2. If God could work through Cyrus, I said (Isaiah 45:1-13), he can surely work through Trump. ‘And Darius,’ added my interlocutor quickly (Ezra 5-6).
  3. My interlocutor argued that making Jerusalem the capital put paid to the two-state solution. I replied that it is not beyond human ingenuity to have two states and a Jerusalem capital. One possibility was that Jerusalem could be capital of both Israel and Palestine. Surprisingly, he conceded this point.
  4. I learned from my friend that Mr Trump had spent time with African-American churches in the South. We agreed that it is easier to see the worldly influences on the President than the Christian ones.

I tried to argue that our modern idea of the nation-state was not the same as the Bible’s. I don’t think I won that point, even though it’s obvious to me that the ‘goyim’ (nations) in the Hebrew Scriptures (Old Testament) are more tribes than geographical locations delimited by boundaries.

As we talked, my companion revealed a belief that God’s plan included a battle, presumably on the plains near Jerusalem which some scholars identify as Armageddon. I agreed that this agenda could well have been pressed on Mr Trump by his evangelical supporters. It may even have been the reason that Trump’s ‘recognition’ of Jerusalem as the capital was precisely to hasten this outcome.

This is where I part company with my friend. Obviously, there is likely always to be violence in the background as God’s plans are played out – that’s human nature, sadly. It is unlikely, however, that God would intend violent collateral damage (such as the destruction of the Palestinians), or that God would choose violence to further God’s plans.

What made up my mind some years ago were the pleas of Palestinian Christians: wouldn’t you imagine that God had a better plan than their destruction? As I thought about that, I realised that God would not plan the destruction of any Palestinians, Christian, Muslim or Jewish. On the contrary, God wants all Palestinians to flourish.

I cannot countenance violence because in the Bible Jesus accomplishes his victories only by non-violent methods. Love your enemy, Jesus insists.

‘You have heard that it was said, love your neighbours and hate your enemies, but I say to you, love your enemies.’ (Matthew 5:43-44).

This non-violent love is for me the end of my searching the Scriptures; the point where I come to when I have exhausted all other possibilities for God’s plans.

My interlocutor of yesterday, however, at the end of his searching the scriptures, finds four points, including God’s use of violence, that indicate when the end of all things is at hand. I didn’t argue this point with him; I doubt I could change his mind.

I don’t spend energy searching for indicators of the end-time. I take seriously Jesus’ injunction that we ‘do not know the day our Lord is coming’ (Matthew 24:42). Why spend time on a search that will end up being fruitless?

The thing about God is not his timing at all. For God, all time is one. We are not to worry about when God is coming, we are to be concerned about whether we are ready today. We show our readiness by loving our enemies as well as those who love us (Matthew 5:46-47).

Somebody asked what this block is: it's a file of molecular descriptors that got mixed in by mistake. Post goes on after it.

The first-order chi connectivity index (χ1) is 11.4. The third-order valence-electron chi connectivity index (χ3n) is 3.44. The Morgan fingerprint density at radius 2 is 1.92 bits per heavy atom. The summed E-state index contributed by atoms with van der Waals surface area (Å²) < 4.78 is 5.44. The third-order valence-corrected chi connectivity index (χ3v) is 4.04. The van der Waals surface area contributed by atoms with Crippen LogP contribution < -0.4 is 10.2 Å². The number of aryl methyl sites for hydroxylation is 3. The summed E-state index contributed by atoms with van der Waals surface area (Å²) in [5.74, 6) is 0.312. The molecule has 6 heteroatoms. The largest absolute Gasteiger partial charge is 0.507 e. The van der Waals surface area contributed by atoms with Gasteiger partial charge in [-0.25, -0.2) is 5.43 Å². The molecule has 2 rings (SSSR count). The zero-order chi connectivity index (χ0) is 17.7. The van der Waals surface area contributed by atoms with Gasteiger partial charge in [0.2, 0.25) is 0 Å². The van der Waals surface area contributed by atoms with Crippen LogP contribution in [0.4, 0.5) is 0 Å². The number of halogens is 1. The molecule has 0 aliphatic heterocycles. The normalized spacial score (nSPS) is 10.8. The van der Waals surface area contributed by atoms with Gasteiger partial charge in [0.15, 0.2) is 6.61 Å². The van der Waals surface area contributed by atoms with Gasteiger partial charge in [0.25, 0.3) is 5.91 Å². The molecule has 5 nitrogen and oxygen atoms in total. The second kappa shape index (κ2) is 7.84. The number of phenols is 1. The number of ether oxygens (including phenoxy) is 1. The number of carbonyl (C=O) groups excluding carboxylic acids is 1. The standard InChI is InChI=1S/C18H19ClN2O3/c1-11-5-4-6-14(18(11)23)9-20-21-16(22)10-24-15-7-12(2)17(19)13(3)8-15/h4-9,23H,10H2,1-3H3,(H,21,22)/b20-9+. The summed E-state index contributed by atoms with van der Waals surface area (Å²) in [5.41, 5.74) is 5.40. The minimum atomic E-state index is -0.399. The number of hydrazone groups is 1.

refugee_camp
Refugee Camp

Advent’s Four Last Things: JUDGEMENT


JUDGEMENT

The last judgement takes place on the first page of the Bible: ‘in the beginning,’ speaking of the creation, ‘God saw that it was good… God saw that it was very good.’ (Genesis 1:4, 10, 12, 18, 21, 24, and 31 (‘very good’). God’s judgement that creation is good is a refrain that echoes throughout the first chapter of Genesis.

tob_ Hebrew letters

The Hebrew word ‘tov’ is full of rich meaning. The meanings of ‘tov’ include ‘righteous’ and ‘right’ as well as ‘fitting’ and ‘beautiful’. ‘Good’ is a good translation of ‘tov’ if we hold in our minds both moral and aesthetic goodness.

God’s judgement is that what God has made is morally and aesthetically very good.

Michelangelo’s great painting gives us a picture of a ‘last judgement’ taking place at the end of time, with the righteous received into heaven and the wicked being cast out of Christ’s presence. [See below.] It is a powerful but misleading metaphor. The ‘last judgement’ in the New Testament is not so much an apocalyptic judgement at the end of time as the revelations of the ultimate judgement. The Latin word ‘ultimus’ means both ‘last’ and ‘ultimate’. Ultimately, the wicked are never close to Jesus, the good always proceed from his presence.

Jesus’ imagery of sheep and goats show what has been right and beautiful from the beginning to the end of time. It is always good to feed the hungry; it is always good to visit the sick and imprisoned; it is always good to clothe the naked. It is always bad not to (Matthew 25:31-46). It is always wrong and ugly to refuse to give to those in need.

My Grandad once sat me down on a pew in our little bush church and admonished me that God is judging me now as he always will right until I stand before God at the end of time. (I must have been naughty to get that lecture!) I don’t remember Grandad telling me, that, in the end, God’s judgement of me is that I am good; I am very good.

The good news is not some version of Father Christmas where the good will get their presents and those who have been naughty will miss out. The Last Judgement as described in the Bible is far more serious than that. The Judgement is that God’s world ultimately reflects the nature of God, God’s goodness in the richest sense of the word (Genesis 1:27). In the end nothing can extinguish that light (John 1:5).

The baby Jesus embodies the Last Judgement. Despite his poverty, homelessness and human vulnerability, Mary and Joseph, shepherds and magi are judged by the infant Jesus. He brings out their goodness. The death of Jesus spotlights human cruelty, greed, jealousy and fear. It shows them for what they are, and that evil cannot stand against the love that flows from God’s goodness.

The Ultimate Judgement is for all time: goodness was the judgement in the beginning, we judge the present by the standard of God’s goodness, and goodness will be the criterion until the end of time. It is a judgement not of punishment, but of grace. Our response is not fear, but joy.

A joyous Christmas!

michelangelos-last-judgment
Michelangelo Buonarroti (1475-1564), The Last Judgement (1536-41)